Saw Mill Run Expressway
One of the first suburbs of Pittsburgh, thanks to the construction of the Liberty Tunnel, the South Hills grew by leaps and bounds. The problem was as the population grew, so did the number of vehicles squeezing onto Saw Mill Run Boulevard. The highway received its name on December 15, 1929, when it consisted of a 20-foot-wide stretch of concrete between Overbrook and the Liberty Tunnel.
A proposal from 1957 for eliminating the congestion
at the southern portal of the Liberty Tunnel.
The Pennsylvania Department of Highways began to study construction of an expressway alignment along the same right-of-way as the boulevard in 1958 and was incorporated into the 1963 Transportation Plan.
In 1964, the City of Pittsburgh announced plans to take away the reputation of Saw Mill Run Boulevard as the worst bottlenecks in Western Pennsylvania. An immediate "crash program" to correct faults in the highway over the next two years would be implemented. A longer range plan was also developed that would occur simultaneously with the first plan, that would involve the use of new "relief" routes and an expressway. The plans were presented to the Department of Highways with a plea for "immediate action." The city also pledged its full co-operation of resources for the project. On January 21, 1963, John T. Mauro, the City of Pittsburgh Urban Renewal Coordinator, announced the details of the short-range plan as follows:
With the completion of these improvements, work would begin on the following:
Mauro stated the long term solution for the corridor be an expressway and gave several suggestions. He urged the state highways department should pursue its study of a new relief route. It would start near Overbrook and follow Beck's Run Road to the Monongahela River and the Oakland Crosstown Freeway. Within three years the state should begin design of a new expressway through the Saw Mill Run Valley from PA 88 to the Liberty Tunnel, with interchanges built at the northern and southern portals. Construction should start within five to six years. Improvements are needed on highways between the Glenwood Bridge and Lebanon Church Road, to provide an alternate route for traffic from Pleasant Hills into Pittsburgh. His suggestions also reached Port Authority Transit, whom he said needed to develop rapid transit on the Pittsburgh Railways Company right-of-way along Saw Mill Run. Park and Ride lots would be constructed along PA 88 in Castle Shannon to intercept motorists heading into downtown. Not to forget the Department of Highways, he said of them that studies should continue on PA 88 from the Washington County line to Overbrook.
The Department of Highways released the details of the new expressway on October 3, 1968. The project called for construction of 5.5 miles of limited-access highway along Saw Mill Run Creek from Overbrook to the West End. The expressway would have been six to eight lanes in width, and a half-mile-long "hot dog" shaped interchange at the southern portal of the Liberty Tunnel. Plans called for encasing about 90% the creek in a concrete culvert between PA 88 and the Fort Pitt Tunnel. Also provisions were made for a two-lane PATway, now called busways, to run in the median. Interchanges would have built at the following locations:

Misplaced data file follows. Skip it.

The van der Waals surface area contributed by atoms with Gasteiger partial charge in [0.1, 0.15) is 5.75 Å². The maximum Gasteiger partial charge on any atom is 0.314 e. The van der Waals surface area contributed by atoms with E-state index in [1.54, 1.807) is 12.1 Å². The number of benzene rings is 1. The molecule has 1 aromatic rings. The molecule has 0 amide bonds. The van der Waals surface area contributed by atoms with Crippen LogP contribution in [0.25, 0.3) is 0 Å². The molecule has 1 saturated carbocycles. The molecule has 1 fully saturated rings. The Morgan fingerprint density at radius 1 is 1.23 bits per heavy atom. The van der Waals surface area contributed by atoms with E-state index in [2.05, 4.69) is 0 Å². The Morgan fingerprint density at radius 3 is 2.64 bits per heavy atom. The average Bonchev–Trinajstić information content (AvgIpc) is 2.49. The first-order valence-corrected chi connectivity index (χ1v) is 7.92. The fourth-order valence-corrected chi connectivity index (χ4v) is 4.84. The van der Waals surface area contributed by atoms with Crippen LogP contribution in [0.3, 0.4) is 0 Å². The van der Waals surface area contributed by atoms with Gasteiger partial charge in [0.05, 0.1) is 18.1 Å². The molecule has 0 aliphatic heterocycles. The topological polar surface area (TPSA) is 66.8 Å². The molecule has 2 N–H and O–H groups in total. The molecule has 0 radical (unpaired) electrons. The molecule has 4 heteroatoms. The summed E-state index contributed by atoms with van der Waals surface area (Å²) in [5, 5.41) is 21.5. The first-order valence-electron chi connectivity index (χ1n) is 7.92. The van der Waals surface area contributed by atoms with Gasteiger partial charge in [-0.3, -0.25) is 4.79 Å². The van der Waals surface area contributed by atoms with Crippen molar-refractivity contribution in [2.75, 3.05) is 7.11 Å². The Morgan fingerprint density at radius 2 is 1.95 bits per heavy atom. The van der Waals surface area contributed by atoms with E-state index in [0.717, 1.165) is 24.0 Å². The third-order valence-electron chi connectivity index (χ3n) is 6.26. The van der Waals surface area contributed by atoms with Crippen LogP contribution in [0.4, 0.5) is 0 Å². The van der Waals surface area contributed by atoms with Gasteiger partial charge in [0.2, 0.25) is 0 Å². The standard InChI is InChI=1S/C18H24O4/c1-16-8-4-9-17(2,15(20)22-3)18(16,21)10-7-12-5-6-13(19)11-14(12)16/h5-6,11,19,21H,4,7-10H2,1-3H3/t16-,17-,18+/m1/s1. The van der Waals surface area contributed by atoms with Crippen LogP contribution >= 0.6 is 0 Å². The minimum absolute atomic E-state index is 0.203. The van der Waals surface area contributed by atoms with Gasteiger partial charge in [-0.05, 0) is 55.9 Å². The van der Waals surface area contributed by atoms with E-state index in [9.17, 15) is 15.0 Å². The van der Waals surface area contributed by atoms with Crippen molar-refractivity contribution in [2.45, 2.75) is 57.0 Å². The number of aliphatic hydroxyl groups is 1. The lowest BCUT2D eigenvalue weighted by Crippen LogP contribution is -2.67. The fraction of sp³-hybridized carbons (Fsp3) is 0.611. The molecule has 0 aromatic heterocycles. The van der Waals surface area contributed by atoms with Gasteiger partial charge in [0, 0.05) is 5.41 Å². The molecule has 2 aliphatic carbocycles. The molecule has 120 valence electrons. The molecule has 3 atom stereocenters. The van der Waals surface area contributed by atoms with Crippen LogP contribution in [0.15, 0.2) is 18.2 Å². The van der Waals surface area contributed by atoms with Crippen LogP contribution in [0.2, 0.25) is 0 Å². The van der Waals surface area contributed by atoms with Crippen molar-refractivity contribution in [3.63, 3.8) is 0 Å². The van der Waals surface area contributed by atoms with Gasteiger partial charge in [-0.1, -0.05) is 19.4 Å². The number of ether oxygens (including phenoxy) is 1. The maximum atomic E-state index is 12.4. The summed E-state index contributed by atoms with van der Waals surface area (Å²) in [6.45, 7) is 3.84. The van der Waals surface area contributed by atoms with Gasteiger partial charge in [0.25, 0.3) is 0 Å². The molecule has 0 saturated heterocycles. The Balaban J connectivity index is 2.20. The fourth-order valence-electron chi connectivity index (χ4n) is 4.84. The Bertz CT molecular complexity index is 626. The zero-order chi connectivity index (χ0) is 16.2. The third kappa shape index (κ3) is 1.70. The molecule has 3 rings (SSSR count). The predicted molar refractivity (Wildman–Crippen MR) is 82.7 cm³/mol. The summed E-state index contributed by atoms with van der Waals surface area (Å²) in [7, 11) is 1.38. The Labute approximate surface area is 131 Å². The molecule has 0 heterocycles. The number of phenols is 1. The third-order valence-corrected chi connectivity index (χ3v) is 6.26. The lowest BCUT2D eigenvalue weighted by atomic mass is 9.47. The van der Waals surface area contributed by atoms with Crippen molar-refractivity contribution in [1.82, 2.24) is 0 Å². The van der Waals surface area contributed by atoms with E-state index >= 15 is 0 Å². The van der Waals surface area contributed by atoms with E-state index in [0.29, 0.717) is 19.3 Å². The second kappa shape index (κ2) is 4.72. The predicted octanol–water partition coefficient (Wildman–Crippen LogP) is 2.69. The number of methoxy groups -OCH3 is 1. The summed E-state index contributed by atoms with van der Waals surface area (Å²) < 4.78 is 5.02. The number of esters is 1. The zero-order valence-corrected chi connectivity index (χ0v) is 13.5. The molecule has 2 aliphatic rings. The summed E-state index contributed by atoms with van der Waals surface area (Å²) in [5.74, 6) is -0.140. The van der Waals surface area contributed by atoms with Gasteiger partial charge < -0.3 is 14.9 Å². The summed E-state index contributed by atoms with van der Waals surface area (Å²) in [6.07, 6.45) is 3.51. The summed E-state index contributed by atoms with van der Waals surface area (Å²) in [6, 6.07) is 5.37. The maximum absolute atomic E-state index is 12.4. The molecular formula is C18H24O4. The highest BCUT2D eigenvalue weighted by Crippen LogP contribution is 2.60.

|Click on map for a more detailed plan.|
The cost of the new expressway would have been $145 million and would have eliminated practically every business along Saw Mill Run Boulevard.
On October 12, 1969, Uncle Sam joined in the battle against gridlock. The US Army agreed to let the state take their reserve center at 950 Saw Mill Run Boulevard for the sake of the "hot dog" interchange at the southern end of the Liberty Tunnel. The oval of concrete with a circumference of a mile, would serve as a router of sorts. It would accept traffic from eight streets such as Pioneer Avenue, and funnel it into the tunnel, onto any of the connecting streets, or onto Saw Mill Run. A vehicle exiting the tunnel would go under the expressway and onto West Liberty Avenue, or enter the ramp system, onto Saw Mill Run. Traffic signals would be installed in the system, but only used during peak hours. The loop highway would be three lanes and in some areas such as between Crane Avenue and Pioneer Avenue it would be five lanes. However, it would be mostly four lanes. Hal Aitken of J. E. Greiner Company, Inc., the consultant on the project, said it would amount to $22 million. Forty percent of the cost would be enclosing the creek ($7 million), and building a new bridge for Skybus across the proposed expressway ($1 million).
In 1970, officials with the Southwestern Pennsylvania Regional Planning Commission began to change their minds on building an expressway in the corridor. By March 1973, all interest was lost in the expressway, and the state killed the project.
Oakland Crosstown Freeway (Cancelled)
South Hills Expressway (Cancelled)
Liberty Tunnels - Bruce Cridlebaugh
PA 51 - Adam Prince
Saw Mill Run Boulevard - Adam Prince
Saw Mill Run Boulevard - Clyde Wright